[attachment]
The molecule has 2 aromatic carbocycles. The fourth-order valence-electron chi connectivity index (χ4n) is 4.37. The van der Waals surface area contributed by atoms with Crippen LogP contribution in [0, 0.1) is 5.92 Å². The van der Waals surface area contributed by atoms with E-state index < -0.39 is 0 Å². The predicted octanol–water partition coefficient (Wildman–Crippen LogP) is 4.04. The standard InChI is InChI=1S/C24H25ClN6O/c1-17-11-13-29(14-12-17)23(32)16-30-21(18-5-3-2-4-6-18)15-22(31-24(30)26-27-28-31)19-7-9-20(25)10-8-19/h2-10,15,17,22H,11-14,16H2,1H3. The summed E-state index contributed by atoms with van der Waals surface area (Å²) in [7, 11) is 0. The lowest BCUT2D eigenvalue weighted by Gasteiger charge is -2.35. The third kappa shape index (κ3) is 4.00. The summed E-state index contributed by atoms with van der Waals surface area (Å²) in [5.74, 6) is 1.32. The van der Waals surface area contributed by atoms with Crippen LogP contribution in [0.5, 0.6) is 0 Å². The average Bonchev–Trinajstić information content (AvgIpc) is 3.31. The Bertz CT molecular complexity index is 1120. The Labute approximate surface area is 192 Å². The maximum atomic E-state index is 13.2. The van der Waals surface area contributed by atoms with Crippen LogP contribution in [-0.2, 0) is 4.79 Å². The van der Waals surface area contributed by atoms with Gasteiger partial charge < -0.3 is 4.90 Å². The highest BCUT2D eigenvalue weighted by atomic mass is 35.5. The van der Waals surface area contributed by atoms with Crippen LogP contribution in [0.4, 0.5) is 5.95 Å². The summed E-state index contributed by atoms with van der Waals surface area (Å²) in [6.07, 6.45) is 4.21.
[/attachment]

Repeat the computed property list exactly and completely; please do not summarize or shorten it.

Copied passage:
The molecule has 2 aromatic carbocycles. The fourth-order valence-electron chi connectivity index (χ4n) is 4.37. The van der Waals surface area contributed by atoms with Crippen LogP contribution in [0, 0.1) is 5.92 Å². The van der Waals surface area contributed by atoms with E-state index < -0.39 is 0 Å². The predicted octanol–water partition coefficient (Wildman–Crippen LogP) is 4.04. The standard InChI is InChI=1S/C24H25ClN6O/c1-17-11-13-29(14-12-17)23(32)16-30-21(18-5-3-2-4-6-18)15-22(31-24(30)26-27-28-31)19-7-9-20(25)10-8-19/h2-10,15,17,22H,11-14,16H2,1H3. The summed E-state index contributed by atoms with van der Waals surface area (Å²) in [7, 11) is 0. The lowest BCUT2D eigenvalue weighted by Gasteiger charge is -2.35. The third kappa shape index (κ3) is 4.00. The summed E-state index contributed by atoms with van der Waals surface area (Å²) in [5.74, 6) is 1.32. The van der Waals surface area contributed by atoms with Crippen LogP contribution in [0.5, 0.6) is 0 Å². The average Bonchev–Trinajstić information content (AvgIpc) is 3.31. The Bertz CT molecular complexity index is 1120. The Labute approximate surface area is 192 Å². The maximum atomic E-state index is 13.2. The van der Waals surface area contributed by atoms with Crippen LogP contribution in [-0.2, 0) is 4.79 Å². The van der Waals surface area contributed by atoms with Gasteiger partial charge < -0.3 is 4.90 Å². The highest BCUT2D eigenvalue weighted by atomic mass is 35.5. The van der Waals surface area contributed by atoms with Crippen LogP contribution in [0.4, 0.5) is 5.95 Å². The summed E-state index contributed by atoms with van der Waals surface area (Å²) in [6.07, 6.45) is 4.21.